Alternative Education Academy agrees with the new law and reports the delay in getting computers was an isolated problem, said Mark Thimmig, president of the Akron-based White Hat Ventures, which runs the academy.

Being connected online first and having it verified “is a critical part of delivering [cyber] education, and we would not expect to consider a school fully active until we have done that,” Thimmig said.

See these related links:

Ohio Department of Education

Electronic Classroom of Tomorrow


UCLA study highlights web’s importance in education

A new study by the University of California at Los Angeles (UCLA) Center for Communication Policy bolsters the idea that schools should incorporate the internet into their instructional practices and their communication with stakeholders. Educators familiar with the study say it also suggests the importance of teaching students how to critically evaluate the information they find online.

According to the survey, Americans who use the internet consider it at least as important as newspapers and books—and more important than television, radio, and magazines. And though internet use spans every age range, 12- to 18-year-olds lead all categories: fully 97 percent of them use the internet, compared with 83 percent of 25- to 35-year-olds and 73 percent of 36- to 55-year-olds.

“There is a message for educators here about how we need to adapt what we do to … our customers—students especially,” said Marc Liebman, superintendent of the Marysville Joint Unified School District in California. “We should be looking closely at these data and responding with instructional strategies that take advantage of the fact that almost all of our students use the internet in one capacity or another, and I don’t believe that we are.”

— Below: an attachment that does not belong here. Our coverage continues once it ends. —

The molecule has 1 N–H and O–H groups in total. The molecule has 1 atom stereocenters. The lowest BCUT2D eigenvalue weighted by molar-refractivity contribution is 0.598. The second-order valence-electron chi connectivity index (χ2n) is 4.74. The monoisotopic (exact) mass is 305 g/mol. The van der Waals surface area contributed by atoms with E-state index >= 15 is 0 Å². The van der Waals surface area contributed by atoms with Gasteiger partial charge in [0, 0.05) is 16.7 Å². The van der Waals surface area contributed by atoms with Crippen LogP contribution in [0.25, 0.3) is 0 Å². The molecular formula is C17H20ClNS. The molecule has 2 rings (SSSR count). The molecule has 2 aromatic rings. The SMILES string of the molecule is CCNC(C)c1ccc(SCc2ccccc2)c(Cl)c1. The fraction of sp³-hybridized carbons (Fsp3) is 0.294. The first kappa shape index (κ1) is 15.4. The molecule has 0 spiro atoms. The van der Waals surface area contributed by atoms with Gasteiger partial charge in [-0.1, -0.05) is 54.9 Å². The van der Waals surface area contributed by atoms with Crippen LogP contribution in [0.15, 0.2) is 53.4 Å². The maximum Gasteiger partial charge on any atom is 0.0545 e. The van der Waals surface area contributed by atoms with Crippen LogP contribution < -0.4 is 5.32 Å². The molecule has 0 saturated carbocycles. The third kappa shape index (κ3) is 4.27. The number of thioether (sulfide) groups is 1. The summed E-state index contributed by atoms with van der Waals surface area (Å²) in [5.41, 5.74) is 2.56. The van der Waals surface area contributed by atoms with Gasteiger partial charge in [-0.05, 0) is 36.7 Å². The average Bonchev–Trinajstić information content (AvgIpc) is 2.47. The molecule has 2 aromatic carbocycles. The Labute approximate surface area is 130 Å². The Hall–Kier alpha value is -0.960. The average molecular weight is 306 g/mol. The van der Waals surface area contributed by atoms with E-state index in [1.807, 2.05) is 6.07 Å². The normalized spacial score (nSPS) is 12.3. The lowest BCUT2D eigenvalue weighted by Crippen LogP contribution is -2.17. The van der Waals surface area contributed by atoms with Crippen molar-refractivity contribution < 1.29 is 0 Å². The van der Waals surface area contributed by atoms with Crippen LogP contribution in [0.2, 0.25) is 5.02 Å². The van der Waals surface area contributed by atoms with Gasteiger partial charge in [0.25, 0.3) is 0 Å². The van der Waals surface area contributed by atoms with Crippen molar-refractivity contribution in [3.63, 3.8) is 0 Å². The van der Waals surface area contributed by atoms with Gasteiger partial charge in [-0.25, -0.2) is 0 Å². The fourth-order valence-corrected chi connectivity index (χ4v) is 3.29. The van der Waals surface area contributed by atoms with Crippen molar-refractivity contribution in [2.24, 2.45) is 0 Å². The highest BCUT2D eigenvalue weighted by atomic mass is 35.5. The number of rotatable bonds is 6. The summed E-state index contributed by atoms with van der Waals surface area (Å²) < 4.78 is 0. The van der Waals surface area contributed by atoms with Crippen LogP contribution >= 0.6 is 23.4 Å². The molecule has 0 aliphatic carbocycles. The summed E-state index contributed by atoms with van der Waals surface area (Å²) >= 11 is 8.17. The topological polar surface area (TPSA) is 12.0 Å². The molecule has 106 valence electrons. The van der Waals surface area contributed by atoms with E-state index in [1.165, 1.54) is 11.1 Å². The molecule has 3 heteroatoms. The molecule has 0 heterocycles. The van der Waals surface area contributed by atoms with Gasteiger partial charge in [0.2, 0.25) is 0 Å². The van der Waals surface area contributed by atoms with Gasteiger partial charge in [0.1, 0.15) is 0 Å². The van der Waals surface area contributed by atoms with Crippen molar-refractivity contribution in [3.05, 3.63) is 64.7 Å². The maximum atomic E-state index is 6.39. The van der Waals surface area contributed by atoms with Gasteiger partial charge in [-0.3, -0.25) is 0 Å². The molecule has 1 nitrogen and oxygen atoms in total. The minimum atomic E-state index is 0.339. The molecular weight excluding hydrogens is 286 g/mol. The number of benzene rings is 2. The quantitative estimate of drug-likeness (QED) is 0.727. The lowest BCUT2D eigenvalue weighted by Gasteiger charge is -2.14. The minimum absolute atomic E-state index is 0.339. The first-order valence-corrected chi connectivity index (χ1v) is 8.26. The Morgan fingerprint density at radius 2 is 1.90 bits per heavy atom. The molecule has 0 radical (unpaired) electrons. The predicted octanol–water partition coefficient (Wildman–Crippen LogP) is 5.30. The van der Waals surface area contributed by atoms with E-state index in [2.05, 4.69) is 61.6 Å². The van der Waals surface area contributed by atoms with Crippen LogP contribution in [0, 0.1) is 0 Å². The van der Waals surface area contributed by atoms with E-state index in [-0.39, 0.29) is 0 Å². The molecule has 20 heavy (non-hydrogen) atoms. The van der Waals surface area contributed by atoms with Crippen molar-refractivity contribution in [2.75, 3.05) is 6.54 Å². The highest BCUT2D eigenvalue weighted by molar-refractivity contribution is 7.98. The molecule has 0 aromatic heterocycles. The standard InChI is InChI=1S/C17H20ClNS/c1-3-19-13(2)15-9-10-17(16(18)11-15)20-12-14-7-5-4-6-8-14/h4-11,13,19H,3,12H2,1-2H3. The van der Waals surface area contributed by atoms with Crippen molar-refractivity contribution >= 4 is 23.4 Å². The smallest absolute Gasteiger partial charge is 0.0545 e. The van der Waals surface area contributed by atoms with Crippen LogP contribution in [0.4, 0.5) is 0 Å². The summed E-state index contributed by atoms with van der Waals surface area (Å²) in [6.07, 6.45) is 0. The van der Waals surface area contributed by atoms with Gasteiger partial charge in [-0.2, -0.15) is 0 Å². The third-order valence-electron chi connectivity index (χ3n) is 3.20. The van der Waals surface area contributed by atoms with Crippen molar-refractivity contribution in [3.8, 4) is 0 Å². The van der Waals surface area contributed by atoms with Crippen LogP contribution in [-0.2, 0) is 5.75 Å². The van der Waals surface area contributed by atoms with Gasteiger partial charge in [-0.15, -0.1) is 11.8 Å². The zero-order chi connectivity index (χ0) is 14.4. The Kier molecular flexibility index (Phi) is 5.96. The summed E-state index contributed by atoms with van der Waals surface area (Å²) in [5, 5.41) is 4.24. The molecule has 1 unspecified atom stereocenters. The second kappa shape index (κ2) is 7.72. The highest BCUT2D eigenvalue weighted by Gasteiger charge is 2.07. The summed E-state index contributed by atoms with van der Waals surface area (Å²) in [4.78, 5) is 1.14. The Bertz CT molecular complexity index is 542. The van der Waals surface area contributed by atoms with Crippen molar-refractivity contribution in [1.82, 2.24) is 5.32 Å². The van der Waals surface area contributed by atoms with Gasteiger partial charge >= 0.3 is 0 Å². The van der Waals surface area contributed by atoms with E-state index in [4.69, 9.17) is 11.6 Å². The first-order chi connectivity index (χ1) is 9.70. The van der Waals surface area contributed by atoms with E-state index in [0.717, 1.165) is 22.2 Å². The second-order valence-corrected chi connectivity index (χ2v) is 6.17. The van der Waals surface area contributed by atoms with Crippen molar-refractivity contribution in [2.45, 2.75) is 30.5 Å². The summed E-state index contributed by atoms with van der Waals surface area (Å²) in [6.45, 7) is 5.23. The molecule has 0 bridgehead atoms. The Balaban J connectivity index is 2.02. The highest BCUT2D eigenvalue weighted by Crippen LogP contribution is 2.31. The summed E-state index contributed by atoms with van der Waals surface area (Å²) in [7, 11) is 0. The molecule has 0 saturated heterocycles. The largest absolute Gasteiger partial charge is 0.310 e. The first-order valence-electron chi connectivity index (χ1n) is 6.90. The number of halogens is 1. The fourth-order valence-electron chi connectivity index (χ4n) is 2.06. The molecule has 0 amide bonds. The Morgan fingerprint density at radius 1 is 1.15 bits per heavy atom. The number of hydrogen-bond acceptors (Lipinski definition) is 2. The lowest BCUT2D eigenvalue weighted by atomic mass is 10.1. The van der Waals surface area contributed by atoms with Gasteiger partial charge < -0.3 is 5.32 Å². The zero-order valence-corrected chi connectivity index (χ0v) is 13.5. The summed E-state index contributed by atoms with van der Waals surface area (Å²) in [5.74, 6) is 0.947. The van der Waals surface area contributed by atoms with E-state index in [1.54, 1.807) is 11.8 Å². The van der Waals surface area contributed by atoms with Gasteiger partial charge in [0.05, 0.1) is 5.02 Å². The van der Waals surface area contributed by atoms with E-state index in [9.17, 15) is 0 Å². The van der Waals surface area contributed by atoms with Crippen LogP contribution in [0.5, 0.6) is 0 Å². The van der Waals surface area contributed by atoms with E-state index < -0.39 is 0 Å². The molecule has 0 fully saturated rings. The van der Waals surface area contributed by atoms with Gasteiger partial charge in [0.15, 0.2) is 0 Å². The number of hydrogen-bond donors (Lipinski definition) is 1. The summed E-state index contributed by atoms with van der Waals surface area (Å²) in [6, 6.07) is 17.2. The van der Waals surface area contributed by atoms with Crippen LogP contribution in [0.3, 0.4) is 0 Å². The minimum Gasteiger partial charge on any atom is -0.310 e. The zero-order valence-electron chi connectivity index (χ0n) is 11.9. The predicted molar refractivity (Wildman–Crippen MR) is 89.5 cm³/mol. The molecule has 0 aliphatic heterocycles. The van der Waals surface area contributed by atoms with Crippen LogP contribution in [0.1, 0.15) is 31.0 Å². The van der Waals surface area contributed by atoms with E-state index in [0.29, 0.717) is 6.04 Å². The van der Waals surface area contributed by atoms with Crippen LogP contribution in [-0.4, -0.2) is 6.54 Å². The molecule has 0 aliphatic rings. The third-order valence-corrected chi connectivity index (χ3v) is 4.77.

The study, called “UCLA Internet Report: Year Three,” is the third in a series of annual nationwide surveys profiling behaviors and attitudes about internet use and non-use, such as who is online and who is not, consumer behavior, communication patterns, and social effects.

The study—which surveyed 2,000 households between April and June 2002—found that internet users are spending more time online and that they watch less television than non-users. Overall, internet users are averaging 11 hours per week online, up by more than an hour from a year earlier.

About 61 percent of users find the internet “very” or “extremely” important as an information source. That compares with 60 percent for books and 58 percent for newspapers, within the survey’s margin for error of three percentage points.

By comparison, just half of internet users find television important, 40 percent think that of radio, and 29 percent of magazines.

Although respondents think the internet is more important than ever as a source of information, they’ve also become more skeptical of what they find online. Only 53 percent of users believe most or all of what they read online, down from 58 percent a year earlier.

“This, too, is a logical finding,” Liebman said. “While the web expands, the percentage of good information has probably remainded the same. The ramification for schools and parents is that students from a very early age must be taught how to use the internet and how to analyze information for reliability.”